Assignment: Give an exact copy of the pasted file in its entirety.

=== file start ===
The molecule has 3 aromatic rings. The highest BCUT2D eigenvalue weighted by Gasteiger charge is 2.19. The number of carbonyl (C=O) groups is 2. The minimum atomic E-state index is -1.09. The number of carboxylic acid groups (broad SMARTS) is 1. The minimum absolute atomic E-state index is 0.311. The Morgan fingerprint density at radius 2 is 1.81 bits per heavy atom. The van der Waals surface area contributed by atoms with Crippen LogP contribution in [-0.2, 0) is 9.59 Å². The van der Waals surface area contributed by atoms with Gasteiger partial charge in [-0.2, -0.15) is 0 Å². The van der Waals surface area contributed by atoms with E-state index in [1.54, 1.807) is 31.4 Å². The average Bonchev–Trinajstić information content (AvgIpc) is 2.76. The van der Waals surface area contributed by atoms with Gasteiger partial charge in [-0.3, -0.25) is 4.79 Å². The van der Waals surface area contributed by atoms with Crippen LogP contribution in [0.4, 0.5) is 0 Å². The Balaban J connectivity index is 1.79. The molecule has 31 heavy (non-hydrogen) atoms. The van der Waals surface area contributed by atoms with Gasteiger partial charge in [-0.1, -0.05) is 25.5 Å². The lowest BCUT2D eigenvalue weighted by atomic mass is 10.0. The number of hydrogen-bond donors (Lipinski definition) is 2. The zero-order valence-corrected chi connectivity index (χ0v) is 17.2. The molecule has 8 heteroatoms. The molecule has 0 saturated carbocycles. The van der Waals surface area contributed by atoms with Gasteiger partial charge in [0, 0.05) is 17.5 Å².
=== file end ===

The molecule has 3 aromatic rings. The highest BCUT2D eigenvalue weighted by Gasteiger charge is 2.19. The number of carbonyl (C=O) groups is 2. The minimum atomic E-state index is -1.09. The number of carboxylic acid groups (broad SMARTS) is 1. The minimum absolute atomic E-state index is 0.311. The Morgan fingerprint density at radius 2 is 1.81 bits per heavy atom. The van der Waals surface area contributed by atoms with Crippen LogP contribution in [-0.2, 0) is 9.59 Å². The van der Waals surface area contributed by atoms with Gasteiger partial charge in [-0.2, -0.15) is 0 Å². The van der Waals surface area contributed by atoms with E-state index in [1.54, 1.807) is 31.4 Å². The average Bonchev–Trinajstić information content (AvgIpc) is 2.76. The van der Waals surface area contributed by atoms with Gasteiger partial charge in [-0.3, -0.25) is 4.79 Å². The van der Waals surface area contributed by atoms with Crippen LogP contribution in [0.4, 0.5) is 0 Å². The Balaban J connectivity index is 1.79. The molecule has 31 heavy (non-hydrogen) atoms. The van der Waals surface area contributed by atoms with Gasteiger partial charge in [-0.1, -0.05) is 25.5 Å². The lowest BCUT2D eigenvalue weighted by atomic mass is 10.0. The number of hydrogen-bond donors (Lipinski definition) is 2. The zero-order valence-corrected chi connectivity index (χ0v) is 17.2. The molecule has 8 heteroatoms. The molecule has 0 saturated carbocycles. The van der Waals surface area contributed by atoms with Gasteiger partial charge in [0, 0.05) is 17.5 Å².